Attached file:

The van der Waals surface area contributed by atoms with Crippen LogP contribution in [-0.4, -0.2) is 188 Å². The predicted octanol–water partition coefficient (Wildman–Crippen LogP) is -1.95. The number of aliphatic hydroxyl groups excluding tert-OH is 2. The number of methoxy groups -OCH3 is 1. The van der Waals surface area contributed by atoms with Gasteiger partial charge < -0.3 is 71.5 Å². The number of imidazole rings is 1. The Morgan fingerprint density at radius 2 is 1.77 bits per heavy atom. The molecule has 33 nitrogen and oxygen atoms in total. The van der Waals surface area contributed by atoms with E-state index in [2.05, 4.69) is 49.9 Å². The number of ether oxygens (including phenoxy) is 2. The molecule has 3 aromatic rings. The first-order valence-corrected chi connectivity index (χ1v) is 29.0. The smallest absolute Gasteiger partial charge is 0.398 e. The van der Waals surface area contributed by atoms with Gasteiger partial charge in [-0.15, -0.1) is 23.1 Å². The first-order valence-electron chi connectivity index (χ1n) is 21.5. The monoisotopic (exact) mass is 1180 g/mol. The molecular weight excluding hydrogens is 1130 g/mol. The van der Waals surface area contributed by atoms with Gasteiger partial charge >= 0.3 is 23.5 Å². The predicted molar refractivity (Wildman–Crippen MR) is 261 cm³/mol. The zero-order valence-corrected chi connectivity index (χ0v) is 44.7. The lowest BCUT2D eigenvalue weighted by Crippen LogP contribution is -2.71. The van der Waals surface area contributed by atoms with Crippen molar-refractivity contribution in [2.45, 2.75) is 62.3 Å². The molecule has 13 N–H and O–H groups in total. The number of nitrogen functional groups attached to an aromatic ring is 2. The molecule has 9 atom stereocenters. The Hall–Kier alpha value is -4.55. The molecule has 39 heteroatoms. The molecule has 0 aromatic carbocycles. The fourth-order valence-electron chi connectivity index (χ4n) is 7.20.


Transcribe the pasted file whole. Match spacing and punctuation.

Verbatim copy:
The van der Waals surface area contributed by atoms with Crippen LogP contribution in [-0.4, -0.2) is 188 Å². The predicted octanol–water partition coefficient (Wildman–Crippen LogP) is -1.95. The number of aliphatic hydroxyl groups excluding tert-OH is 2. The number of methoxy groups -OCH3 is 1. The van der Waals surface area contributed by atoms with Gasteiger partial charge < -0.3 is 71.5 Å². The number of imidazole rings is 1. The Morgan fingerprint density at radius 2 is 1.77 bits per heavy atom. The molecule has 33 nitrogen and oxygen atoms in total. The van der Waals surface area contributed by atoms with E-state index in [2.05, 4.69) is 49.9 Å². The number of ether oxygens (including phenoxy) is 2. The molecule has 3 aromatic rings. The first-order valence-corrected chi connectivity index (χ1v) is 29.0. The smallest absolute Gasteiger partial charge is 0.398 e. The van der Waals surface area contributed by atoms with Gasteiger partial charge in [-0.15, -0.1) is 23.1 Å². The first-order valence-electron chi connectivity index (χ1n) is 21.5. The monoisotopic (exact) mass is 1180 g/mol. The molecular weight excluding hydrogens is 1130 g/mol. The van der Waals surface area contributed by atoms with Gasteiger partial charge >= 0.3 is 23.5 Å². The predicted molar refractivity (Wildman–Crippen MR) is 261 cm³/mol. The zero-order valence-corrected chi connectivity index (χ0v) is 44.7. The lowest BCUT2D eigenvalue weighted by Crippen LogP contribution is -2.71. The van der Waals surface area contributed by atoms with Crippen molar-refractivity contribution in [2.45, 2.75) is 62.3 Å². The molecule has 13 N–H and O–H groups in total. The number of nitrogen functional groups attached to an aromatic ring is 2. The molecule has 9 atom stereocenters. The Hall–Kier alpha value is -4.55. The molecule has 39 heteroatoms. The molecule has 0 aromatic carbocycles. The fourth-order valence-electron chi connectivity index (χ4n) is 7.20.